Entries with Surname (Title)s starting with 'C'

Surname: Cook
Christian Names: Kenneth Hugh
Country: Australia
State or Province: Victoria
City or Town: Koroit
Service #: R49003
Service: RAN
Branch: Unknown
Commencement of service: 01 Sep 52
Completion of service: 31 Aug 64
Case Notes:



Cook 1


The above photo of Cook was taken at the Koroit RSL 2016 ANZAC Service, where he is laying a wreath at the Cenotaph.

Cook joined the Royal Australian Navy in 1952, serving for 12 years. During this time he spent considerable postings to sea aboard HMA Ships Shoalhaven, Cootamundra, Tobruk (I) and Vendetta.

For his service, Cook would have been entitled to the following medals:

1. Australian General Service Medal - Korea
2. United Nations Service Medal - Korea
3. Australian Service Medal (ASM) 1945-75 (clasp FESR)
4. Naval General Service Medal 1918-62 (clasp MALAYA)
5. Australian Defence Medal
6. Pingat Jasa Malaysia Medal

In the above photograph, Cook can be seen wearing a total of 8 (not very well mounted) medals. From the picture, the seventh medal is unable to be identified, however, medal number eight, as circled, is a commemorative medal for service with the Far East Strategic Reserve (FESR).

Cook 21


To all discerning Veterans, the FESR Commemorative is nothing more than a ‘tin’ medal, it has no place with authorised Service medals.

So how did this medal come about? Well, people will collect anything and medals have an attractiveness all of their own, particularly when worn in order to impress others rather than just an official recognition of service to Australia.

This was well set out in the advertising spiel of the organisations who produced the commemorative medal.

“To commemorate the 40th anniversary of the RAN's involvement as an integral part of the Far East Strategic Reserve (FESR), the HMAS Sydney and the VLSV Assoc (Vic) has dedicated this medal to all of those that served on HMAS ships on the FESR.

Ministerial approval was sought and Navy Office have granted an 'Instrument of Consent' to use certain words/letters on the Obverse side of the medal, thereby making it uniquely 'Navy'.

The design of the medal is a very fitting one, with two uniquely naval motifs included in the design. The first, the quarter compass rose, depicts the North West quadrant, signifying the direction of the 'Far East' in relation to Australia. The second is the symbol of a canted and fouled stockless anchor, superimposed with a scroll signifying the RAN's involvement in the FESR from 1955 until its disbandment in 1971. The wreath beneath the anchor crown is representative of the eucalypt leaves of the Australian bush, and is in tribute to the memory of those that did not return from this service to their country.

The recipient of this medal, whose name appears on the Reverse side, served on the Far East Station in an RAN ship which was a unit of the Commonwealth Strategic Reserve. And in the fine traditions of the Royal Australian Navy, they served Australia well.”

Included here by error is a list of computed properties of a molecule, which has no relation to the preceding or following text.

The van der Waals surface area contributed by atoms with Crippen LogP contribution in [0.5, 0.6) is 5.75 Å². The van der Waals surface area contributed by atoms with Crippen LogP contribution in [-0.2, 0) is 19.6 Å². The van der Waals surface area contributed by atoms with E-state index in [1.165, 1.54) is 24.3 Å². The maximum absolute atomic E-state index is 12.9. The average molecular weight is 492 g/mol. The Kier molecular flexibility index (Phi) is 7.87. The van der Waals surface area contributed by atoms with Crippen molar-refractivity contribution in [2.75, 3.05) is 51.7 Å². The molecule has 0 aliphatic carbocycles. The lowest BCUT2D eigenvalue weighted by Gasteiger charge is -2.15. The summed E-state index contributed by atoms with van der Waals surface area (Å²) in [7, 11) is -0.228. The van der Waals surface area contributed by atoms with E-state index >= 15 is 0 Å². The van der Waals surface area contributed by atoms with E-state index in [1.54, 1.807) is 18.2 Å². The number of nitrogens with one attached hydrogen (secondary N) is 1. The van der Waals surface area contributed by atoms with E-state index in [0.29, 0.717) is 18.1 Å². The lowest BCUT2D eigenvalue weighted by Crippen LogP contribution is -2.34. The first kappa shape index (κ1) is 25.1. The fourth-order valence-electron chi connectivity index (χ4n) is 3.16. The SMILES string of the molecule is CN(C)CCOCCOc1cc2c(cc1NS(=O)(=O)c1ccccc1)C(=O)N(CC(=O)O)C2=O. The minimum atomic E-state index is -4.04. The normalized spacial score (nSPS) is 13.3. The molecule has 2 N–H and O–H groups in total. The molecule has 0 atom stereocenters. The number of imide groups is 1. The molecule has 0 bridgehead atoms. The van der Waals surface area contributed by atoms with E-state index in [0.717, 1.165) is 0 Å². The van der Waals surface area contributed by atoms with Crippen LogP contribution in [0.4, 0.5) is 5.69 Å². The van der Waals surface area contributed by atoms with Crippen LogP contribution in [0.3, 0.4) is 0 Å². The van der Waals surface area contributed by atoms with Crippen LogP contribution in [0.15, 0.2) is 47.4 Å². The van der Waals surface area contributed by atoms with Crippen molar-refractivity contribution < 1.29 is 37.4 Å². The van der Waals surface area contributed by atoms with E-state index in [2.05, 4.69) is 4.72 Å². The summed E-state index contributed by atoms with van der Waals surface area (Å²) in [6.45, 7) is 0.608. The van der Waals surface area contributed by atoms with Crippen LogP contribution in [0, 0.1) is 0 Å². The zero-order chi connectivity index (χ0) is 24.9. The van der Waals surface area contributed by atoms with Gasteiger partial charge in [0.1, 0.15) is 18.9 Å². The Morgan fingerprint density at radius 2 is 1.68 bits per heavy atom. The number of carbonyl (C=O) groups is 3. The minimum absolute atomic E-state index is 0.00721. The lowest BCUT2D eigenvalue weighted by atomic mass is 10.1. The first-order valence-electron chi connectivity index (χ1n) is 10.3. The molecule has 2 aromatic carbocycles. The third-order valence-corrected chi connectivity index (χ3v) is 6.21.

Defence Honours and Awards policy dictates specifically that such medals are never to be worn with official medals, a policy that is even reflected on the HMAS Sydney Association website and also on many other Navy and Military association pages.

Kenneth Hugh Cook, your lengthy Naval service has earned you the medals that you can be proud to wear, however, by the dis-service displayed by wearing a worthless commemorative medal, you have earned yourself a place alongside the increasing number of Navy veterans on the ANZMI site.

Surname: Coombe
Christian Names: Peter Franklin
Country: New Zealand
State or Province: North Island
City or Town: Waipukurau
NZ -Which Island:
  • North Island
Service #: NZ14123
Service: NZ Navy
Branch: Stoker
Commencement of service: 1952
Completion of service: 04 Dec 56
Case Notes:




Coombe  wears ten medals relating to three war zones,

These are the medals he is wearing;

1.  NZ Operational Service Medal - Entitled

2.  Korea Medal - Entitled

3.  UN Korea Medal - Entitled

4.  General Service Medal 1918-62 - Not entitled

5.  Vietnam Medal - Not entitled

6.  Vietnam Campaign Star -. Not entitled

7.  Queens Coronation Medal 1952  - Not entitled

8.  South Korea Campaign Medal - entitled.  New Zealand ex Service persons have permission to wear.

9.  Korean Veterans Medal -officially presented by South Korea to returning veterans or those veterans specially           identified by the Ambassador. Not to be worn with official medals but is a recognised award.

10. Australian Regular Force Medal - Not entitled self purchased "Tin" Medal.

He is entitled to wear only four medals not ten medals

Coombe was born in New Zealand on 17th  February 1935 and served in Korea as a very young man in 1952 with the Royal New Zealand Navy.  He served in Korea waters on board HMNZS Hawea and HMNZS Rotoiti  from August 1952 until March 1953.  He then served on HMNZ ships Black Prince, Bollona and Lachlan until his discharge on 4 December 1956 for being "Below Navy Physical Standards".  (This information was derived from a the New Zealand Korea Nominal Roll completed in 2013 by NZ historian Mr Howard Chamberlain.)

Coombe claims to have served in the New Zealand, United Kingdom and Australian Armed Forces. Whilst he did serve in the NZ Navy, it is very much doubted that he served with UK Forces and there is no record of Coombe ever having served in the Australian Defence Force. If he served in the UK Armed Forces it would be either as a youth of less than seventeen years of age or as a man who had been declared  "Below NZ Navy Physical Standards"

Chronologically, his medals indicate that after Korea he claims to have served in Malaysia, as he is wearing the UK General Service Medal (GSM) 1918 - 1962 which is an Army award. If his Malaysia service was with Australian or UK Navy his entitlement would be Naval GSM 1915 - 1962.

After Malaysia he claims service in Vietnam.  He did not serve in Vietnam with the Australian Defence Force.  He has no Navy file in  National Australia Archives (NAA) and he is not on the Australian Department of Veterans Affairs Vietnam Nominal Roll, nor is he listed on  the New Zealand Vietnam Nominal Roll.  The United Kingdom was not involved in the Vietnam war. 

We contacted Coombe and requested details of his medals entitlement.  He said

 "He no longer had any interest in the matter has sold his medals and had nothing more to say".

Coombe has got away with being a fraud and a  medals cheat for many years and has been seen "sporting" his pot potpourri  of medals on many commemorative occasions